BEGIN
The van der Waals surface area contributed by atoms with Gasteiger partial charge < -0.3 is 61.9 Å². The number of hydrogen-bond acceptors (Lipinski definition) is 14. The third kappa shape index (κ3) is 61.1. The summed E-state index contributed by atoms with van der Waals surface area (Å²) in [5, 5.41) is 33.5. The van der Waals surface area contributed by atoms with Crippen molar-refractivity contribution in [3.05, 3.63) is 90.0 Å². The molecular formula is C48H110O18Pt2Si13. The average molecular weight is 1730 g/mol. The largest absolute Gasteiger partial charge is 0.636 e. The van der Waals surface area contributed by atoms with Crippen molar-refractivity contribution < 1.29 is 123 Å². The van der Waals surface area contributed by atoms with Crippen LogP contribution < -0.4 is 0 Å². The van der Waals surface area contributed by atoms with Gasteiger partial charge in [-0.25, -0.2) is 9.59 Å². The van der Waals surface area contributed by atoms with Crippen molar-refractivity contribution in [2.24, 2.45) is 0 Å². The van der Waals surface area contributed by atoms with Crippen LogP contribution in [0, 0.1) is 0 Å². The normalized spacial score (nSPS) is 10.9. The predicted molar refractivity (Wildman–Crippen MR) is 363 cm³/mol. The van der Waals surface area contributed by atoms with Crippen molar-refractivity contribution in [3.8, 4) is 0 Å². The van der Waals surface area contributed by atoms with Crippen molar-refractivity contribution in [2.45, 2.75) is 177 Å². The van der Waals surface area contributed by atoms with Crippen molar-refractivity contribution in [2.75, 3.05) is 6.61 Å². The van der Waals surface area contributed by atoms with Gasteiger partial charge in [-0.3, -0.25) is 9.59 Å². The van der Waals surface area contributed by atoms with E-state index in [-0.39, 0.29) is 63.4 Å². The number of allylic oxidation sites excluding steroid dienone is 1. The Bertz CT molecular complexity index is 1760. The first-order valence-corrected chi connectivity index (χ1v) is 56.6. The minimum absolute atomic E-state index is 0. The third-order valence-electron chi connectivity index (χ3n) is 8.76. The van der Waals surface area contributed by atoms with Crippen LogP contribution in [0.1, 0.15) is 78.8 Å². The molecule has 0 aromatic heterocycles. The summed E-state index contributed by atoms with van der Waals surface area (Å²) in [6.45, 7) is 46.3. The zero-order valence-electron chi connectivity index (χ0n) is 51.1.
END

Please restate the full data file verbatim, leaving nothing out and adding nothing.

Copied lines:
The van der Waals surface area contributed by atoms with Gasteiger partial charge < -0.3 is 61.9 Å². The number of hydrogen-bond acceptors (Lipinski definition) is 14. The third kappa shape index (κ3) is 61.1. The summed E-state index contributed by atoms with van der Waals surface area (Å²) in [5, 5.41) is 33.5. The van der Waals surface area contributed by atoms with Crippen molar-refractivity contribution in [3.05, 3.63) is 90.0 Å². The molecular formula is C48H110O18Pt2Si13. The average molecular weight is 1730 g/mol. The largest absolute Gasteiger partial charge is 0.636 e. The van der Waals surface area contributed by atoms with Crippen molar-refractivity contribution < 1.29 is 123 Å². The van der Waals surface area contributed by atoms with Crippen LogP contribution < -0.4 is 0 Å². The van der Waals surface area contributed by atoms with Gasteiger partial charge in [-0.25, -0.2) is 9.59 Å². The van der Waals surface area contributed by atoms with Crippen molar-refractivity contribution in [2.24, 2.45) is 0 Å². The van der Waals surface area contributed by atoms with Crippen LogP contribution in [0, 0.1) is 0 Å². The normalized spacial score (nSPS) is 10.9. The predicted molar refractivity (Wildman–Crippen MR) is 363 cm³/mol. The van der Waals surface area contributed by atoms with Crippen molar-refractivity contribution in [3.8, 4) is 0 Å². The van der Waals surface area contributed by atoms with Crippen molar-refractivity contribution in [2.45, 2.75) is 177 Å². The van der Waals surface area contributed by atoms with Crippen molar-refractivity contribution in [2.75, 3.05) is 6.61 Å². The van der Waals surface area contributed by atoms with Gasteiger partial charge in [-0.3, -0.25) is 9.59 Å². The van der Waals surface area contributed by atoms with E-state index in [-0.39, 0.29) is 63.4 Å². The number of allylic oxidation sites excluding steroid dienone is 1. The Bertz CT molecular complexity index is 1760. The first-order valence-corrected chi connectivity index (χ1v) is 56.6. The minimum absolute atomic E-state index is 0. The third-order valence-electron chi connectivity index (χ3n) is 8.76. The van der Waals surface area contributed by atoms with Crippen LogP contribution in [0.1, 0.15) is 78.8 Å². The molecule has 0 aromatic heterocycles. The summed E-state index contributed by atoms with van der Waals surface area (Å²) in [6.45, 7) is 46.3. The zero-order valence-electron chi connectivity index (χ0n) is 51.1.